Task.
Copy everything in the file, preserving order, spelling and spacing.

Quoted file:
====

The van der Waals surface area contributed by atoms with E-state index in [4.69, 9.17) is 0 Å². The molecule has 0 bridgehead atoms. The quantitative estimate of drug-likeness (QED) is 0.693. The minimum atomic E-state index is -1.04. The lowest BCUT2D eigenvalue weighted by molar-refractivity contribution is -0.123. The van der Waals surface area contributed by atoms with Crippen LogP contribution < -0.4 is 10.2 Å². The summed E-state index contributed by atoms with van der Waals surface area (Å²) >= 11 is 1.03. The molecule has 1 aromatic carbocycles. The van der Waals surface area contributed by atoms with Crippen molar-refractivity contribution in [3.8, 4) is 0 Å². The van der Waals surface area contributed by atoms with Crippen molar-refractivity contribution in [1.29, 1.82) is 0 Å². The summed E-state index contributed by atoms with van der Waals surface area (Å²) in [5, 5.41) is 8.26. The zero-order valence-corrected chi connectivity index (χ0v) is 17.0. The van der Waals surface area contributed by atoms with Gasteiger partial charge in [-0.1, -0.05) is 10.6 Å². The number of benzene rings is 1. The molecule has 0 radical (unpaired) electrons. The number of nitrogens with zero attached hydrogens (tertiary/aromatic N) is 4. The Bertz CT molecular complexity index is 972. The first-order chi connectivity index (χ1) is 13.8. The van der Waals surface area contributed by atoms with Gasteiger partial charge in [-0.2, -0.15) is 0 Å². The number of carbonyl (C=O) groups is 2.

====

The van der Waals surface area contributed by atoms with E-state index in [4.69, 9.17) is 0 Å². The molecule has 0 bridgehead atoms. The quantitative estimate of drug-likeness (QED) is 0.693. The minimum atomic E-state index is -1.04. The lowest BCUT2D eigenvalue weighted by molar-refractivity contribution is -0.123. The van der Waals surface area contributed by atoms with Crippen LogP contribution < -0.4 is 10.2 Å². The summed E-state index contributed by atoms with van der Waals surface area (Å²) >= 11 is 1.03. The molecule has 1 aromatic carbocycles. The van der Waals surface area contributed by atoms with Crippen molar-refractivity contribution in [3.8, 4) is 0 Å². The van der Waals surface area contributed by atoms with Crippen molar-refractivity contribution in [1.29, 1.82) is 0 Å². The summed E-state index contributed by atoms with van der Waals surface area (Å²) in [5, 5.41) is 8.26. The zero-order valence-corrected chi connectivity index (χ0v) is 17.0. The van der Waals surface area contributed by atoms with Gasteiger partial charge in [-0.1, -0.05) is 10.6 Å². The number of benzene rings is 1. The molecule has 0 radical (unpaired) electrons. The number of nitrogens with zero attached hydrogens (tertiary/aromatic N) is 4. The Bertz CT molecular complexity index is 972. The first-order chi connectivity index (χ1) is 13.8. The van der Waals surface area contributed by atoms with Gasteiger partial charge in [-0.2, -0.15) is 0 Å². The number of carbonyl (C=O) groups is 2.